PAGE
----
back

Is technology a gimmick in your classroom?

By Liz Kolb 3/5/2015 Standards

I am guilty of using technology to trick students. When I began teaching in 1996, I decided to turn one of my traditional lectures into a PowerPoint. My ninth graders were captivated by the words scrolling across the screen, the little animated cave men and the fun slide transitions.

I took this “engagement” in the PowerPoint to mean that my students were also engaged in the learning goals. So I turned all my lectures into PowerPoint slides. After three weeks of PowerPoint lectures, reality hit hard. Students’ heads started dropping back down to their desks, and they no longer cared which animation I choose or how words floated into the slide. I learned that if I don’t move beyond engagement, students quickly lose interest.

Is technology integration in K-12 a gimmick? Are digital tools being used to “trick” students into classroom engagement but not really helping students meet learning goals? How can educators tell the difference between a gimmick and true learning through technology tools? These are valid questions that educators have been asking for decades.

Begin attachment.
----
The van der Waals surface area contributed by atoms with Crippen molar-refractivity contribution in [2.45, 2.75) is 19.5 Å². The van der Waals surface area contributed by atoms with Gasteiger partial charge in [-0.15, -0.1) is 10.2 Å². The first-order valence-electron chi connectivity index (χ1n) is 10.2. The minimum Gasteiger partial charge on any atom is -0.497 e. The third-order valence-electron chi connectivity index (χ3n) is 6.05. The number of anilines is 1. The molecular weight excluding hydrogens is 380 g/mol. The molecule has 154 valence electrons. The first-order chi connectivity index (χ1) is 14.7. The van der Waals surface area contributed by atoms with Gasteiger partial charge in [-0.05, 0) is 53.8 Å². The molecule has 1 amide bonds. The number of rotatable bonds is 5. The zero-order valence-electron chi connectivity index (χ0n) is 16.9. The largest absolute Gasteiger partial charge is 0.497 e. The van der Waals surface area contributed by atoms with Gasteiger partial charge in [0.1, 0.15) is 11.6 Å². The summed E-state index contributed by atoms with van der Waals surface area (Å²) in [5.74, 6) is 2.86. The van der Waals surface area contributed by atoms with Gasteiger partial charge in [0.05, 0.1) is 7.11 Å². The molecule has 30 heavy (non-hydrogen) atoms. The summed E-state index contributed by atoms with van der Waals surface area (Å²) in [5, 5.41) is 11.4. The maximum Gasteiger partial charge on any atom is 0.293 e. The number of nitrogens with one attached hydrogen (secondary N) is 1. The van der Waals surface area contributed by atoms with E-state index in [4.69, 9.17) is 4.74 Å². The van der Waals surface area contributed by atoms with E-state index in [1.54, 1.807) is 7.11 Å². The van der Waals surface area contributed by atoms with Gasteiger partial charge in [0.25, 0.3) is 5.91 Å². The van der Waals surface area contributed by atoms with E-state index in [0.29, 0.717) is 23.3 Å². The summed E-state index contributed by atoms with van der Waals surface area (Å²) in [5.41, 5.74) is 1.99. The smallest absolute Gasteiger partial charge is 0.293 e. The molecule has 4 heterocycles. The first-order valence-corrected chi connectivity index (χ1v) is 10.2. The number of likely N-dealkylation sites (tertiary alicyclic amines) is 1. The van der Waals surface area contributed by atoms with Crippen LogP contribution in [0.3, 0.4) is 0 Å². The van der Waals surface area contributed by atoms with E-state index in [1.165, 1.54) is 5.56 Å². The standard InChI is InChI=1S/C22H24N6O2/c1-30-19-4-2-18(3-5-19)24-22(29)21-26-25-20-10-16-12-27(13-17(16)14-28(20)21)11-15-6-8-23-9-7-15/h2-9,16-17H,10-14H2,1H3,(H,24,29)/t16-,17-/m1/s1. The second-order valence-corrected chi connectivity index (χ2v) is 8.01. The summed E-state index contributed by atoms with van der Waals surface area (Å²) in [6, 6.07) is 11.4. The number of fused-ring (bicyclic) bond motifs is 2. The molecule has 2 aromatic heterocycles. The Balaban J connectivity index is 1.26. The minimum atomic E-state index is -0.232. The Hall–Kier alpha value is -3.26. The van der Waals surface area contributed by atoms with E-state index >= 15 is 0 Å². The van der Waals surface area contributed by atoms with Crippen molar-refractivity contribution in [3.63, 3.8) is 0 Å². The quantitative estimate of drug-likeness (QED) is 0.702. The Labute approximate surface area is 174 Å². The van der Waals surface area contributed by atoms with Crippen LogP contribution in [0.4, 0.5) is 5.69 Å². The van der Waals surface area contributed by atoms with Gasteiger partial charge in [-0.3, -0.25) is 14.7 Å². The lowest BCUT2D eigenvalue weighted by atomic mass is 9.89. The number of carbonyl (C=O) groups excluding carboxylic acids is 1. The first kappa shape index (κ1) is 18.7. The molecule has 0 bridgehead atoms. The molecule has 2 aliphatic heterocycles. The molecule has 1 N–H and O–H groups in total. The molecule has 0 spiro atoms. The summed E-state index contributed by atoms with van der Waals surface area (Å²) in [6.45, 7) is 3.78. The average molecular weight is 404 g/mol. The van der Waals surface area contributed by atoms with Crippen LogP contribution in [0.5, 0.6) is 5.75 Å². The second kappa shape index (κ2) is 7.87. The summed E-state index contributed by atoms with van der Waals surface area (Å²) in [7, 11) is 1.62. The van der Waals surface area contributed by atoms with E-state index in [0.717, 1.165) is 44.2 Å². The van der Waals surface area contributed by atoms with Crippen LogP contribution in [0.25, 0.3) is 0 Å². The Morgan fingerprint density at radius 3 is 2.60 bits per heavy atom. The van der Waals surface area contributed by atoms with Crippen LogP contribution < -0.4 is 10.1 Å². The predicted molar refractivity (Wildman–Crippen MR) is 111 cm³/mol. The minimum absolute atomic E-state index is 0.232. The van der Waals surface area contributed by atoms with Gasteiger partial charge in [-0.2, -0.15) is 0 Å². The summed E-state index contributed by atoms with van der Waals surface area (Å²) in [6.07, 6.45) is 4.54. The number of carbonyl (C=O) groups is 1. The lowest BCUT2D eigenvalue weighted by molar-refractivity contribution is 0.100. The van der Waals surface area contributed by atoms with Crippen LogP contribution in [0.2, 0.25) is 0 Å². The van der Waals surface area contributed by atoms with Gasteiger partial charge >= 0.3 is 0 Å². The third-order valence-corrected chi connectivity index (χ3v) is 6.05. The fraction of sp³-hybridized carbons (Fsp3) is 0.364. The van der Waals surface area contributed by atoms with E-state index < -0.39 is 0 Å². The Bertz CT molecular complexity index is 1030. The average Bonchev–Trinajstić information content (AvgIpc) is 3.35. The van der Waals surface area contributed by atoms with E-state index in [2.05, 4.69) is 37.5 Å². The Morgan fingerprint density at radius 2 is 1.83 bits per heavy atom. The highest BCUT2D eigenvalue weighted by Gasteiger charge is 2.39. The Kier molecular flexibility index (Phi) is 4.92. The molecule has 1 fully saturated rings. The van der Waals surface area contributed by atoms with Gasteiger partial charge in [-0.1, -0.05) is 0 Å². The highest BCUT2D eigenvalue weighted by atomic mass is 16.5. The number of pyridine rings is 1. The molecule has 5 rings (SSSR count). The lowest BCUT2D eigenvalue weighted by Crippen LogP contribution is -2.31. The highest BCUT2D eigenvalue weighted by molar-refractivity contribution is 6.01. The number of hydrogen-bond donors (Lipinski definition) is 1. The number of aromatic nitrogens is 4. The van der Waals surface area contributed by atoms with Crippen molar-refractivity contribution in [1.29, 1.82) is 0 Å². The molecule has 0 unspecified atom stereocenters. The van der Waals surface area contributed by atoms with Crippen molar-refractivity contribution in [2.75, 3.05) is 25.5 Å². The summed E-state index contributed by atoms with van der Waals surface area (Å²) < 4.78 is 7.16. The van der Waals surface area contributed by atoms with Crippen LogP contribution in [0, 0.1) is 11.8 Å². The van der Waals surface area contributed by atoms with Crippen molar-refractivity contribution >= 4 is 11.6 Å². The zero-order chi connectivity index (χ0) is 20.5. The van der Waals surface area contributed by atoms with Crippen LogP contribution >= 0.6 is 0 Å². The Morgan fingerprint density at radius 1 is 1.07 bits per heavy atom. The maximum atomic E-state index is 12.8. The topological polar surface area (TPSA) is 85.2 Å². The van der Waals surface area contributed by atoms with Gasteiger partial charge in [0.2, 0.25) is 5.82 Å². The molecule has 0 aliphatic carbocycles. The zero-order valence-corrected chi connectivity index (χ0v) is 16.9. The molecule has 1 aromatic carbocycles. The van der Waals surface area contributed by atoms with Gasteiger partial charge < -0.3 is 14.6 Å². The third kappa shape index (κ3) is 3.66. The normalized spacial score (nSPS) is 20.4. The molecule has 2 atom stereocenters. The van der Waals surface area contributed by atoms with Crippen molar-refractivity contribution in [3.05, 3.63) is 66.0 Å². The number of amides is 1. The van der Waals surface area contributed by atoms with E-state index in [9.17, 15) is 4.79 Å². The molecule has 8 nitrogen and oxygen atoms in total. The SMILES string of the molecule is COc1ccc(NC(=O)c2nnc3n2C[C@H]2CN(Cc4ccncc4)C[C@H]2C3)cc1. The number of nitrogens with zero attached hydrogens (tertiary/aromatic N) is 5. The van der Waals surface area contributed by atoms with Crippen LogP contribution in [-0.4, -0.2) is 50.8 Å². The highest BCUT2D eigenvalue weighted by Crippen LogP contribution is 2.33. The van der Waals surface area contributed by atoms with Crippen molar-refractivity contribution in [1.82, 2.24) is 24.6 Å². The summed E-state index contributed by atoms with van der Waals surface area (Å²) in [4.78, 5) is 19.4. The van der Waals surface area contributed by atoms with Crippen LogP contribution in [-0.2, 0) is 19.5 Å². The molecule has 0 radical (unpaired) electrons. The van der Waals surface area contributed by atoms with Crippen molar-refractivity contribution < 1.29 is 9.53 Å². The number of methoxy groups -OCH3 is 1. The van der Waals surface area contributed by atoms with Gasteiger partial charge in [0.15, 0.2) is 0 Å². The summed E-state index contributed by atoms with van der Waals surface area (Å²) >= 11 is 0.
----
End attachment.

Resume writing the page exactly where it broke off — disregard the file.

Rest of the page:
I don’t think many educators would argue that technology is a tool to help students reach learning goals, but how do we measure that? After years of watching teachers do the same thing that I had done, I realized that educators needed a practical framework for integrating a technology tool into their lessons.

The Triple E Framework measures and defines what it should look like, sound like and feel like to meet learning goals through tech integration. The framework is based on three levels: engagement in learning goals, enhancement of learning goals and extension of learning goals. While these terms are often used interchangeably, they are distinct. This is what makes each level unique:

Engagement. This is the most basic level of technology integration. Often by putting a piece of technology in front of students, they become interested or "engaged" in the activity. However, we need to consider if the technology is merely capturing the interest of the student or engaging them in the content.